We get it. Presidential debates are organized for the specific purpose of showcasing the differences between the candidates. And it's a great idea. Our system is built on the premise that voters decide who gets elected. (OK, we know how the electoral college works'¶ but just bear with us on this.) Having the candidates speak openly in a forum designed to highlight their differences is a great way to enable voters to gather information and make their judgments.

At the same time, aren't you just a little dismayed at some of the antics and behaviors of our candidates? There is no question that John McCain and Barack Obama have conflicting views. Each wants to convince us that his views are better than the other's. The winner becomes arguably the most powerful person on the face of the earth for goodness sake. What won't they do to win?

There are many ways to handle conflicts, even between candidates for office. Essentially, there are two broad categories of conflict: constructive and destructive. Constructive conflict enables an examination of differences and disagreements in ways that focus on exploration, dialogue, and curiosity. Most often, constructive conflict results in new ideas and satisfying solutions. Destructive conflict is characterized by blame and criticism. The result is often frayed emotions, indecision, and diminished commitment to outcomes. With these concepts in mind, here are just a few observations from the town hall style debate of Oct. 7.

Both candidates spoke frequently about trust. Unfortunately, in their zeal to win, the issue of trust was reduced to a game of showing why you can't trust the other guy. It doesn't matter much who said what. "He voted 24 times to raise your taxes and now he says he's going to reduce taxes." "He supported the failed policies of the current administration for the past eight years and now he wants you to believe he's going to change those policies." The blame game only serves to demonstrate that there is little trust between these two obviously powerful men and their respective parties.

At the root of most destructive kinds of conflict lies trust issues. Wouldn't it be amazing for our country if the two candidates could share their differences without criticizing and blaming one another? Is it possible that the two candidates for president could model constructive conflict behavior? Might such behavior actually encourage more trust of our leaders? Open discussion of differences, without blame, provides an opportunity for constructive conflict. That seems like something our country could use these days.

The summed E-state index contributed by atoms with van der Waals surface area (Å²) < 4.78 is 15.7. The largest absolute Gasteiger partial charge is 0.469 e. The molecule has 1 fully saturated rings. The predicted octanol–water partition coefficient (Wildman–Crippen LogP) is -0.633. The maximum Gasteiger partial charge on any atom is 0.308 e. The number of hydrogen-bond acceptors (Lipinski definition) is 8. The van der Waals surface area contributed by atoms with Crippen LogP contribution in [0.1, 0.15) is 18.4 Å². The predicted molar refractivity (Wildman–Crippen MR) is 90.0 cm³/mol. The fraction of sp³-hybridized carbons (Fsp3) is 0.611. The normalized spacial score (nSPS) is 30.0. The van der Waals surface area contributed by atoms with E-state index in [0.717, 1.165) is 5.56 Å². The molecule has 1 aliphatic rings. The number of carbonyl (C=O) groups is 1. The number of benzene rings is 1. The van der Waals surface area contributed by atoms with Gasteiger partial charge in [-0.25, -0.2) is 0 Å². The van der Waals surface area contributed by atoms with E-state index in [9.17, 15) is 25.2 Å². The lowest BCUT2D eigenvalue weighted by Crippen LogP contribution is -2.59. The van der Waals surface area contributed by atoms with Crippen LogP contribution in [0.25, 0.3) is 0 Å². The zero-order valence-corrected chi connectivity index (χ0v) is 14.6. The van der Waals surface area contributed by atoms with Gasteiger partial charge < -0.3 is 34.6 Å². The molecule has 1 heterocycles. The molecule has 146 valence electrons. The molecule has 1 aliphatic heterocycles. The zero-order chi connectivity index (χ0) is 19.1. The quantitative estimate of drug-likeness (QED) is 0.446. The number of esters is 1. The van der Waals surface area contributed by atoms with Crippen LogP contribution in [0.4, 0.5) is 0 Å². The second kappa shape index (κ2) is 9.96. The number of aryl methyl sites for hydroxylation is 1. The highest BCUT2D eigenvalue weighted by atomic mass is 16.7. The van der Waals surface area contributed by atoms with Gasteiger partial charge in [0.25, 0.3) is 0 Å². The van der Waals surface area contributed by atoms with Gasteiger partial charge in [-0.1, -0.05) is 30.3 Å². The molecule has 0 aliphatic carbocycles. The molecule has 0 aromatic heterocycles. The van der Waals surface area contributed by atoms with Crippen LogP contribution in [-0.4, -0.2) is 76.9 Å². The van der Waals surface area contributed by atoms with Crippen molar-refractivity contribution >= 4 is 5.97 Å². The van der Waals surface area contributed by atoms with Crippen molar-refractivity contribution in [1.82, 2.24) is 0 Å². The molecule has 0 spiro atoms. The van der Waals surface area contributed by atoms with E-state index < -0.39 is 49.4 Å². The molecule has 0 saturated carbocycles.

Both candidates also seemed to enjoy pointing out their "fundamental differences." If only they could stay focused on the differences rather than each other! Every time we heard the phrase "fundamental difference," we yearned for a true examination of those differences. Unfortunately, the candidates quickly stooped to characterizations of one another as "inexperienced," "rash," "unpredictable," and "irresponsible." We'd rather they have laid out their perspectives clearly and left the analysis, judgment, and any criticisms up to the voters. Constructive conflict focuses on content issues. Destructive conflict focuses on personal issues. Don't we, the voters, deserve more focus on content?

One question from the audience provided a glimmer of hope. A woman inquired about the heavy economic burden of taxes and health care. Both Obama, then McCain, addressed the woman with empathy. They used phrases such as, "It's easy to see your frustration," and "I can sense your cynicism." Constructive conflict behavior includes the ability to empathize and understand the perspectives of others. Both candidates demonstrated empathy in their responses. We hope whoever wins the election uses empathy and perspective taking as they maneuver through the many conflicts facing our nation.

As the debate ended, Obama and McCain strode to the center of the stage to shake hands (which interestingly never happened as Obama offered his hand but McCain apparently didn't notice), blocking moderator Tom Brokaw's view of the teleprompter. As Brokaw struggled to read his concluding remarks he laughed and motioned for the candidates to move. Obama and McCain, realizing their error, quickly and in perfect synchrony, pivoted away and apologized. Order was restored. In this moment of genuine, human, unintentional misunderstanding and subsequent resolution, we all smiled. Perhaps there is hope.

We'll see on Wednesday night.